So, the second episode of the Timedancer series. I was pretty down on the first, calling it a “failure as a game, and not the most compelling of sci-fi dramas”. But developers Chaos Created seemed earnest in their desire to improve the series, and gave some compelling reasons to believe them: the question is, has their work paid off?
Firstly, this is still the same sort of game. Oddly enough, Chaos Created haven’t decided to throw the baby out with the bathwater, and this remains a live-action drama interspersed with interactive sequences. Similarly, they haven’t replaced the actors from the first game: there are three recurring characters that I noticed, all played by the same actors. Which, as it turns out, is a good thing – the actors are comfortable in their roles, and play them convincingly. One actor who I’d not found particularly inspiring in the first episode really surprised me, giving a far more convincing turn this time around.
Partially, this may be to do with the focus. The first episode flitted from scene to scene, never focussing on any one character for long, as though the game were suffering from ADD. This not only made the characters hard to identify with, it also meant the actors couldn’t really get into their stride, and any quirks and tics they displayed felt forced. The second episode is far more focussed, following a single character’s storyline. Being able to see the characters develop over several scenes makes a vast difference, allowing us to get close to – and even start to care about – them. John Moraitis deserves particular credit here, bringing a great tenderness and fragility to the role of Adam as he does.
The episode is still short – about six minutes long, not including the introduction. However, as with Episode 1, you’re expected to replay the game several times. Where it differs is in the nature of the branches: where in Episode 1 this amounted to little more than deciding what the camera man was going to look at, Episode 2 has you making choices on behalf of Adam. This makes your decisions a lot more satisfying – you aren’t just getting a different perspective on events, you’re actually altering them. Feeling as though your actions have consequence is a powerful encouragement to go back and explore your options. It doesn’t hurt that where the first episode included only one choice to make, with each branch containing maybe two minutes of unique footage, Episode 2 has an opening choice leading to a further branching point, meaning four distinct pathways through the episode, each made up entirely of unique footage but for the framing shots.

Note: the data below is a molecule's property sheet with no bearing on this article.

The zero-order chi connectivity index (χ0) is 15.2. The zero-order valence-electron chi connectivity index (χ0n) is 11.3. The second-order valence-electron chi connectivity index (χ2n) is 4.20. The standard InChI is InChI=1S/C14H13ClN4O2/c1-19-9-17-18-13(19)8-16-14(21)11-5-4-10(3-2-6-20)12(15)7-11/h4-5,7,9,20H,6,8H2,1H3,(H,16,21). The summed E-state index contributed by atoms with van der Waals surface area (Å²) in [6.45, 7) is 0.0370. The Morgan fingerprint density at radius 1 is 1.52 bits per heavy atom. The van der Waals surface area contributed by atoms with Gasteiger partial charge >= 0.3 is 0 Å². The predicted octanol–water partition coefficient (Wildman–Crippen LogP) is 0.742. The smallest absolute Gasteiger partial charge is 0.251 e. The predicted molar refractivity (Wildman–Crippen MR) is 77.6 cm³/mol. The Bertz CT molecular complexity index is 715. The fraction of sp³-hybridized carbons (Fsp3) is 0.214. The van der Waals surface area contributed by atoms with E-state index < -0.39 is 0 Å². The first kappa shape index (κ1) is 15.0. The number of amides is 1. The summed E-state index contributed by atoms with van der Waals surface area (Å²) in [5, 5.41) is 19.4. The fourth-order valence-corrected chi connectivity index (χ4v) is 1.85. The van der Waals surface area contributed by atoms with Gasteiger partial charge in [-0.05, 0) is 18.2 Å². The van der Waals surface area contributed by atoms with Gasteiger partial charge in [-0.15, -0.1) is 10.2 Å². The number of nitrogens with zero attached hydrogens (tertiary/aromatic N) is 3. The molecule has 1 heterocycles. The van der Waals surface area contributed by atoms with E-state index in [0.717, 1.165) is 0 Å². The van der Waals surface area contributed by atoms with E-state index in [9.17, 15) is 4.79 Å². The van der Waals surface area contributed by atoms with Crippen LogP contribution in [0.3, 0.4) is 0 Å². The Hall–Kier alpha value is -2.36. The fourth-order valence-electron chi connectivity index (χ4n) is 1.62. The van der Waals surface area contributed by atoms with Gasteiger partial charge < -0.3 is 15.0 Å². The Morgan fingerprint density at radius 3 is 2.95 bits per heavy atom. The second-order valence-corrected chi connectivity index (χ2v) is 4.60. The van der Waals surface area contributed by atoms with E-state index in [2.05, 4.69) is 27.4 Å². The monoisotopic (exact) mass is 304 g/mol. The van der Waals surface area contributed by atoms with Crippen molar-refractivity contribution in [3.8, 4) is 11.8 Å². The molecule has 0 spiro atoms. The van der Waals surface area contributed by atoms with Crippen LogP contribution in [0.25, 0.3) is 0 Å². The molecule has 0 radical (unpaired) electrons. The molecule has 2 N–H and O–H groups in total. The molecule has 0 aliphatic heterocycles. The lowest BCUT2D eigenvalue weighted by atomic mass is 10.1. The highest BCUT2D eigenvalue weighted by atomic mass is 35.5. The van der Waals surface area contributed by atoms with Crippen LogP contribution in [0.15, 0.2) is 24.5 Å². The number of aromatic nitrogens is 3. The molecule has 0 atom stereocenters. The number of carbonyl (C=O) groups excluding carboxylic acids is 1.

Unfortunately, the interactive segments have seen less improvement. The CG environments you explore still stick out like a sore thumb: this is purely a budgetary concession, and it shows. Some are particularly egregious – one involves scanning a CG cemetery for a gravestone: upon finding the correct stone, the game immediately jumps to a live-action cemetery. Why not just have a photograph of said cemetery to explore, so that the player doesn’t experience the extreme disconnect of jumping from one to the other? In future, I’d suggest Chaos Created consider having the player explore the sets that are actually used in the live-action segments, where possible.
Similarly, the puzzles are still of the simple and contrived variety – three are variations on the theme of altering tiles, including a direct copy of the colour-shifting puzzle of the first episode, and bear little if any resemblance to the actual plot. One, however, manages to make a degree of sense to the plot, and so marks a considerable improvement on the formula. Still an incredibly simple sequence, it sees you running the prototype Timedancer equipment to send Adam through time, overlaid onto video footage of Adam and the science team running the experiment. Succeed, and you follow the thread of Adam being a successful candidate; fail, and instead you see the results that a malfunctioning prototype have on him. The puzzle itself is no better than any of the others in the episode, but its framing, and the fact that it has a meaningful fail-state, make it a far more compelling experience.
In summation, then: Episode 2 goes some way to addressing the problems of the first Timedancer. It’s a much more satisfying drama – I’d even go so far as to call it compelling viewing – and gives the player a greater sense of agency and consequence, making much more use of the choice to make this an interactive experience, rather than a simple, linear narrative. However, the gameplay elements are still deeply sub-par, remaining overly simplistic and, with one exception, seemingly unrelated to the narrative. The game could also do with a little more copy-editing – some of the written descriptions are rather clunky, and there’s even the odd typo: a personal favourite being a section which informed me that “Ben has tracked down Anna’s location for Anna” – lucky Anna!
However, this is still a far more satisfying experience than the first episode, and we can only hope Chaos Created continue to improve the series as it goes on. For the moment, though: is it worth 99p? Yes, I believe it is.
Timedancer Episode 2 Gameplay Video
Timedancer Episode 2 Screenshots
Version Under Review : 18.104.22.168
There is NO trial version available and the full version is available for $1.29, but to get an idea of how the game works you can try Timedancer Episode 1
Our Rating for Timedancer Episode 2